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UNESCO World Heritage: Heritage Tourism in Australia and New Zealand



UNESCO World Heritage: Heritage Tourism in Australia and New Zealand
UNESCO World Heritage: Heritage Tourism in Australia and New Zealand

 

 

 UNESCO World Heritage: Heritage Tourism in Australia and New Zealand

 

UNESCO’s list of World Heritage Sites is important for many reasons, one of which is to raise awareness and give you the chance to explore some of the places in our world that are in significant need of protection. Sustainable travel is a part of UNESCO’s commitment to education on its designated sites, and Heritage tourism is all about travelling and seeing the world within the context of—and with respect for—our past.

One of the most exciting things to do when you’re halfway around the world is to experience it in the way the people of that culture do. World Heritage Sites are significant for this in both natural and cultural ways, but most importantly UNESCO’s aim is to expose places of wonder for everyone to see. That’s where you come in! Head out in search of these amazing spots that speak to both sides of our past, and make this the trip of a lifetime.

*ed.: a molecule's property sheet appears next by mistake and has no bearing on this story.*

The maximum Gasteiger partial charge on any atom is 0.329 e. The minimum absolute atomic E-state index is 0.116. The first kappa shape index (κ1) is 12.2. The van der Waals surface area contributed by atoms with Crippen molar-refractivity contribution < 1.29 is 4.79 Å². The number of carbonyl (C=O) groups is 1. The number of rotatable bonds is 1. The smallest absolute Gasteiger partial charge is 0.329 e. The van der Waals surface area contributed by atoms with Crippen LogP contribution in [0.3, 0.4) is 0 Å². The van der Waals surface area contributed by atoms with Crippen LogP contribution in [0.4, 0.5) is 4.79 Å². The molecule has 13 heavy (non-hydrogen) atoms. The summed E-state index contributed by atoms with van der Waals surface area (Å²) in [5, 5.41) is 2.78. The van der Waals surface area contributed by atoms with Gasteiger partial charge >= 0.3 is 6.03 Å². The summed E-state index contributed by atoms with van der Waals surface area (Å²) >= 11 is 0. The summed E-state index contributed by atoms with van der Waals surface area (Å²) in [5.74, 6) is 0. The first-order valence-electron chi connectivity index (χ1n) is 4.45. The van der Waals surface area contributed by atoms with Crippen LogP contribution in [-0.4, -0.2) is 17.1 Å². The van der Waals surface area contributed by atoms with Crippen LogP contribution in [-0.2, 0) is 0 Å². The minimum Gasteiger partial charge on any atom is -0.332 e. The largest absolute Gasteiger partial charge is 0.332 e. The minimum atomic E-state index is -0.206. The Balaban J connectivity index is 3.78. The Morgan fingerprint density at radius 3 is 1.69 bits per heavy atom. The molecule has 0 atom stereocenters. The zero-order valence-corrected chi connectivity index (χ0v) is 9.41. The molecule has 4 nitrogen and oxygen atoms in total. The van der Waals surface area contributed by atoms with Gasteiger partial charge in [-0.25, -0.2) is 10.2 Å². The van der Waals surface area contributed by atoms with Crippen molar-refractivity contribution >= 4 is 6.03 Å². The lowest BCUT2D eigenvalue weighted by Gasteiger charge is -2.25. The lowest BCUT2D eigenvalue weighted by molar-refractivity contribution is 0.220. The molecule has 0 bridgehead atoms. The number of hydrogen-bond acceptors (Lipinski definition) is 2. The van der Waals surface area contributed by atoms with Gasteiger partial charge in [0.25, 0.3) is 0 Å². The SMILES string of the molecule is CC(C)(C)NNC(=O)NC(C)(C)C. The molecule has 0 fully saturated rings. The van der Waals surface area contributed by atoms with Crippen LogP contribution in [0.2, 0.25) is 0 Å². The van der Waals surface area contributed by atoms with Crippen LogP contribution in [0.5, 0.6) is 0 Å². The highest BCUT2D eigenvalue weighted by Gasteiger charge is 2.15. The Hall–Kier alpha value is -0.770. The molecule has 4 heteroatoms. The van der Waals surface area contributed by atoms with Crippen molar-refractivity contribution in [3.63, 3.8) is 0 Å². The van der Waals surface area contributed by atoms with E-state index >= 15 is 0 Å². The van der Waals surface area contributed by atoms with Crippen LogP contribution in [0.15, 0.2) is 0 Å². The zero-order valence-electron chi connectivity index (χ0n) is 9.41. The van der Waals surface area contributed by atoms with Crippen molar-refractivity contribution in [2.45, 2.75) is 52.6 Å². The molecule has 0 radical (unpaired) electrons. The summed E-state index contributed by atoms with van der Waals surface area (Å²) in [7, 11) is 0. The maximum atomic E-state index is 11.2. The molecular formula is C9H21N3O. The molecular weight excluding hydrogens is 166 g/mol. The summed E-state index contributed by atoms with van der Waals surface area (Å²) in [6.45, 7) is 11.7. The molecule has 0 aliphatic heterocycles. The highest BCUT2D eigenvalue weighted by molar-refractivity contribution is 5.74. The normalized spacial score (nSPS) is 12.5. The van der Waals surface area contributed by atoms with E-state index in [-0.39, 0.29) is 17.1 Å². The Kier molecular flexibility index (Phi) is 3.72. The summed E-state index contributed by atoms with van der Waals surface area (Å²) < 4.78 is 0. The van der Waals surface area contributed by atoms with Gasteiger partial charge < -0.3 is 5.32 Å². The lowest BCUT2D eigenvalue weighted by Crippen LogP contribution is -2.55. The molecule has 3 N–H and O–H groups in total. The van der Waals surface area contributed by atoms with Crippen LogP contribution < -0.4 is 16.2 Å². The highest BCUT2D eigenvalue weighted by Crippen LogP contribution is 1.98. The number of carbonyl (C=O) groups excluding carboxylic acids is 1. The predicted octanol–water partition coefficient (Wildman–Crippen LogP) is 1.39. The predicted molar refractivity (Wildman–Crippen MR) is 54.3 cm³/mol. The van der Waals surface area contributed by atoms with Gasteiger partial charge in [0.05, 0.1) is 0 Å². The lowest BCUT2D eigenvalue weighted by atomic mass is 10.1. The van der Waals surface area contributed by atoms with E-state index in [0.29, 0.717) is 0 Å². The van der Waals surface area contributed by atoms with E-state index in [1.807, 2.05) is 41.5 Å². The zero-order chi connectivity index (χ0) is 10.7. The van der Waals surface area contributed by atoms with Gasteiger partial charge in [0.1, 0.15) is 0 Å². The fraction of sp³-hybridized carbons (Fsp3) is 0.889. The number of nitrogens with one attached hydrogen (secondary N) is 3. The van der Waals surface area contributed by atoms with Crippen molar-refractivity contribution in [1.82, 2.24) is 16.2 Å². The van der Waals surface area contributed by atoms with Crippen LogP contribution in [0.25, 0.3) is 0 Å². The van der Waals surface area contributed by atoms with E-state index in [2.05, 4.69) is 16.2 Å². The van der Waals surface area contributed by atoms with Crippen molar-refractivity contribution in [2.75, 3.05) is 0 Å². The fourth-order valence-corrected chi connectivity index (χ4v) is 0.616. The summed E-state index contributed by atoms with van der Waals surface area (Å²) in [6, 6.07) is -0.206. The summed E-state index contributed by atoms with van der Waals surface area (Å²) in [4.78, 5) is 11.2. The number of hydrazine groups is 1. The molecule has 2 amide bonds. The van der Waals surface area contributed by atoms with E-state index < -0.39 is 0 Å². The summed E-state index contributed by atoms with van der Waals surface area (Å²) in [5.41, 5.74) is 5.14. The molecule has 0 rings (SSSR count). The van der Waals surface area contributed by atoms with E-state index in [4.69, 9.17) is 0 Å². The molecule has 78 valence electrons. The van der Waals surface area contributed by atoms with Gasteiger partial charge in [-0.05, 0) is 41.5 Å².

At the ends of the Earth, New Zealand will give you a big breath of fresh air on your heritage tour. Just south of Auckland is Tongariro National Park. It’s one of the most important natural places in the world because of its mixed cultural and natural status as a UNESCO World Heritage Site. This is the best spot for you to both see the natural side of history and then actually experience the culture firsthand. With hiking, swimming, camping, and even skiing, this unusual public use of the park makes it the perfect place to feed your sense of adventure. After a long day, kick off your shoes at the Stamford Plaza Auckland before you head over to their bigger neighbour to the north—Australia.

Stop in Melbourne to see the historic city and explore its beautiful parks, bay, and nightlife. Then head over to Tasmania for a life-changing experience: over 45 percent of the island is natural parks, or protected areas. Not surprisingly, the Tasmanian Wilderness is indeed a UNESCO World Heritage Site for both cultural and natural reasons. First of all, there is evidence that this island has been inhabited for over 20,000 years, and this also one of the few surviving temperate rainforests in the world. With vast lakes, fields, forests, mountains, and gorges, this expanse is a fascinating and exquisitely beautiful insight into the history behind the region.

In this region you will feel like you’ve started a new chapter in your travel journal. You’ll wake up at the Stamford Plaza Melbourne on your way back home and remember this trip more than ever because. This time it was about the destinations themselves, since they are all significant stops on your heritage tour journey.

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